In July 1995, Henderson wrote to Ardco asking for any work consistent with her restrictions, and was told that Ardco had no “light duty work which you can perform with your medical restrictions.”   She claims there were jobs available she was not told about, but she never attempted to apply for any specific jobs at Ardco.   Henderson did seek employment elsewhere, briefly working at the American Heritage factory and for a longer period at the local Piggly-Wiggly grocery, where she was employed as a cashier.   In May 1998, following the filing of the present action in August 1997, Henderson's restrictions were altered to allow her to “bend at the waist when needed” although her lifting restrictions remained.   In June 1998, Henderson was rehired by Ardco, where she works today, although not as a welder.

Originally, Henderson's pleadings asserted that when Baumann denied her reemployment, she in fact was disabled having a “permanent partial disability.”  (Compl.¶ 7).   Her current position appears to be that in 1995 she was “ready, willing and able to return to work as a welder.”  (Pl.'s Resp. to Def. Mot. Summ. J.).   She nowhere asserts that she sought an accommodation in her job as welder or otherwise, beyond her July 1995 letter seeking employment consistent with her medical restrictions.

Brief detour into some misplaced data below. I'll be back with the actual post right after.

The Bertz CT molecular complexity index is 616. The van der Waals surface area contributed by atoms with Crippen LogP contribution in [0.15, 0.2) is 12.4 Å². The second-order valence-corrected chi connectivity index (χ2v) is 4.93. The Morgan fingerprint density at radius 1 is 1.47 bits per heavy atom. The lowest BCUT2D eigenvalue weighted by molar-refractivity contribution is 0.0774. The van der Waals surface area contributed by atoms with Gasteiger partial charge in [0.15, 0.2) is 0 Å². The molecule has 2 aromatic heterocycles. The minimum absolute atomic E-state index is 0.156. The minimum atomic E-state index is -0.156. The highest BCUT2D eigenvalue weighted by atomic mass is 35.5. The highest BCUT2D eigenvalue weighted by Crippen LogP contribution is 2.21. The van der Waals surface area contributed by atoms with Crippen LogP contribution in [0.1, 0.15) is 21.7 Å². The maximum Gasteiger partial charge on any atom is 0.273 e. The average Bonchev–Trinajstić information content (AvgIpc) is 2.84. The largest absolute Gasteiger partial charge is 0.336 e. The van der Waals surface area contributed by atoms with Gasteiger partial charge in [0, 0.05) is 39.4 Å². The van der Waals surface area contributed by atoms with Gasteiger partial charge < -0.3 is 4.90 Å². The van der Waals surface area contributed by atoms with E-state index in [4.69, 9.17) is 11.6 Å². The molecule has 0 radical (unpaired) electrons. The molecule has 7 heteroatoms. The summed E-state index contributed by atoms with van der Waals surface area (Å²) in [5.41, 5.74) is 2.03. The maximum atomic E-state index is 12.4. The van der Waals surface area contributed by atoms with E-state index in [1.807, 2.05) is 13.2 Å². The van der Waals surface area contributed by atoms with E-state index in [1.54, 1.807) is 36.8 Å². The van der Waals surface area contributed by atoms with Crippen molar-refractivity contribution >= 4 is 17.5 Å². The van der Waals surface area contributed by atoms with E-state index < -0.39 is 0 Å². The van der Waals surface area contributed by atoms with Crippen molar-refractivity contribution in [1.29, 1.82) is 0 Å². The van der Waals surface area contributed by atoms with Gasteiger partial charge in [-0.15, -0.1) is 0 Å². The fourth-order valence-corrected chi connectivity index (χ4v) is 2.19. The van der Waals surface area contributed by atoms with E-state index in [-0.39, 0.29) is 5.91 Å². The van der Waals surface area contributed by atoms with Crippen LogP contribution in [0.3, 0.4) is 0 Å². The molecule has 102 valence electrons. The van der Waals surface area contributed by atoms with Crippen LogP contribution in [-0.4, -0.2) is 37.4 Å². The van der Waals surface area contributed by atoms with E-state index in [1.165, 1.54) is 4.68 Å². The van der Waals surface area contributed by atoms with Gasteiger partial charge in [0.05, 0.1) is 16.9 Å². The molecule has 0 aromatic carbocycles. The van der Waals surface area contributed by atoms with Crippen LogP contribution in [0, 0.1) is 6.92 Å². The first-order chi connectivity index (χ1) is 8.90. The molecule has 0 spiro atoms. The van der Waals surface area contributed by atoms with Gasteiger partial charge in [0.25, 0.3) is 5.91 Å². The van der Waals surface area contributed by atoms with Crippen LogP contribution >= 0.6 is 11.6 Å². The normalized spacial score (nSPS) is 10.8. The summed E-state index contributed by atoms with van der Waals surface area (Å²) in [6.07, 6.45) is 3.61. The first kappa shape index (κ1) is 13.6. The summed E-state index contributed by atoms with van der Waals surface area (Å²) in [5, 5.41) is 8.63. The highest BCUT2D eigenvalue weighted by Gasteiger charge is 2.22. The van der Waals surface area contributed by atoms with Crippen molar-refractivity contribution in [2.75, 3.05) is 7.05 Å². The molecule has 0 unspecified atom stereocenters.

In resisting Ardco's motion for summary judgment, Henderson asserted (and reasserts on appeal) that the requirements of the jobs filled by Ardco after July 1995 were consistent with her medical restrictions, as was her original job.   A document obtained from Ardco describing the “essential job functions” for each position at the plant offers limited support for Henderson's contention.   Certain positions, such as “cut molding job” or “vinyl punch press job” require “ability to bend;” “milling” jobs require both the “ability to bend” and “ability to stoop.”   However, several other jobs in Ardco's machine shop, such as “materials handling job” or “polishing/feeding job” are listed as having neither of these requirements.   Lifting requirements are also specified in the “essential job functions.”   For Henderson's original welding job, the listed lifting requirement is the capacity to lift “forty to sixty pounds intermittently (can be shared)”-whether or not this is within Henderson's restrictions is ambiguous and disputed by the parties.2  The other jobs in the machine shop, including those without stooping/bending restrictions, have listed weight requirements of no greater strain than “forty pounds occasionally,” apparently consistent with Henderson's restrictions.   Some jobs have requirements as low as “eight pounds intermittently” (“cutting door widths job”) or “one to fifteen pounds intermittently” (“frame cutting job”).